The Garden Museum is housed in the deconsecrated church of St. Mary’s-at-Lambeth, a stone’s throw from the south bank of the River Thames, and next to Lambeth Palace, seat of the Archbishop of Canterbury.
An initial phase of refurbishment work by Dow Jones Architects was completed in 2008, with a second, more extensive phase of work in 2017. This completed the conversion of the Victorian building into a museum and saw the addition of a major new copper-clad extension building housing a café, an orangery, meeting room and a classroom. We were appointed to design a new courtyard garden at the heart of the new cloister building, and a new woodland planting between café and street.
The cloister garden has, as its centrepiece, the tombs of John Tradescant and Captain Bligh. These provide the focus which the planting frames and encloses. Ledger stones, which trace the history of the thousand year old churchyard, are set into the ground inside and outside to connect the two spaces, whilst the bricks from the previous knot garden have been re-used in a carefully laid path which frames the central planting and provides a generous outside area for entertaining and functions. Outdoor seating is provided beneath a mulberry and an arbutus; two mature trees from the garden’s previous incarnation.
The glazed walls of the surrounding buildings offer a visual transparency both into and out of the internal courtyard garden, while also providing a sheltered microclimate within, both for plants and people. The London plane trees that run along the Lambeth Road boundary have been carefully integrated into the scheme and offer a dappled approach to the café and links to the new entrance courtyard in the churchyard designed by Christopher Bradley-Hole.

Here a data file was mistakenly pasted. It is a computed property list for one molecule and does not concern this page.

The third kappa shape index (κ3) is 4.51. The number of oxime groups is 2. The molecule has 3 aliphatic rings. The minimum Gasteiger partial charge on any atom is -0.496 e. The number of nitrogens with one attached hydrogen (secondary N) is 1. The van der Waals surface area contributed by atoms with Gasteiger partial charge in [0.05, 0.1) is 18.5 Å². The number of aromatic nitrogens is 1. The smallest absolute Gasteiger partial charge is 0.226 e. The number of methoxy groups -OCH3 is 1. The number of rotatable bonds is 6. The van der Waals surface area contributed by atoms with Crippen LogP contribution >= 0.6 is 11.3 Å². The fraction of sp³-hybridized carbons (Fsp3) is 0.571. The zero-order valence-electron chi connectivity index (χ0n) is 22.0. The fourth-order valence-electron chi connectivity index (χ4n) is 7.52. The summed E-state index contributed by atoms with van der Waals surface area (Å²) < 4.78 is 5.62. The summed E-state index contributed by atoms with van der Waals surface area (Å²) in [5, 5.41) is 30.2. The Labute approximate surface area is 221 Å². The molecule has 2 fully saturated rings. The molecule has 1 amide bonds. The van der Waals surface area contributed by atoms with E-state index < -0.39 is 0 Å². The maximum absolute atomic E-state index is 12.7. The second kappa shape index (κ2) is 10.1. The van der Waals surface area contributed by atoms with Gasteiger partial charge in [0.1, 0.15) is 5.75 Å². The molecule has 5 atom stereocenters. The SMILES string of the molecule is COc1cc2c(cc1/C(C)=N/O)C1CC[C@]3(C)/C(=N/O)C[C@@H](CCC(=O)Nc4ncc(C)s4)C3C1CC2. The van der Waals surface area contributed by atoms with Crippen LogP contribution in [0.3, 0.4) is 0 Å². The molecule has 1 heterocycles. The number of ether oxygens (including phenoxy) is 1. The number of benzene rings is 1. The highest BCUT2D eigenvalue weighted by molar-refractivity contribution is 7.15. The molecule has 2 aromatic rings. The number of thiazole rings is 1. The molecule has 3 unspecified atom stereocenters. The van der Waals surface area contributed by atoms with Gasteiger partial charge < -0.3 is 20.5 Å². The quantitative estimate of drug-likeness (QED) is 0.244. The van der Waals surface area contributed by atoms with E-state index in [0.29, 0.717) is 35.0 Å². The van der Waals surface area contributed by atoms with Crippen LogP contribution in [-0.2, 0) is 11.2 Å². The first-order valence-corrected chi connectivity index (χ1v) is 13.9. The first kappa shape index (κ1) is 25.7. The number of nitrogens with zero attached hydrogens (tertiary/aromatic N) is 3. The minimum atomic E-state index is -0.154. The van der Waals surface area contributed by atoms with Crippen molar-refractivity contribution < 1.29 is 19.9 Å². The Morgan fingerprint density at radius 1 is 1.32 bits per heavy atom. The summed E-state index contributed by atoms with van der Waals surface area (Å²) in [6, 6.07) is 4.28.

Looking through the glazed walls of the café from the pavement on Lambeth Road, the garden has been planted to feel like a collection of curiosities held within a contemporary Wardian case. This is a garden of horticultural history and excellence and the planting plays upon the idea of a 21st century Eden where each and every plant has a story to tell, contributing to a feeling of exotic bounty.
This collection of treasures has been drawn from around the world and refers to the voyages of the great plant collectors, inspired by Tradescant to travel to discover its diversity and cultures, and who were responsible for the beginnings of our modern day botanical and horticultural knowledge. It also includes more recent horticultural discoveries from contemporary plant hunters and botanists.
Although the courtyard is an intimate space, the layered planting provides richness, seasonal flux and ephemerality. The change in the seasons is expressed, with a plant that is of particular note every week of the year. A strong framework of structural, architectural and evergreen plants provide constancy, year-round verdancy and a sense of oasis.
The woodland planting alongside the road acts as both a buffer and a link; its leafiness provides an immediate connection with what lies within the cloistered enclosure, whilst creating a soft barrier between the café and the street.
Photographs: Huw Morgan
Client: The Garden Museum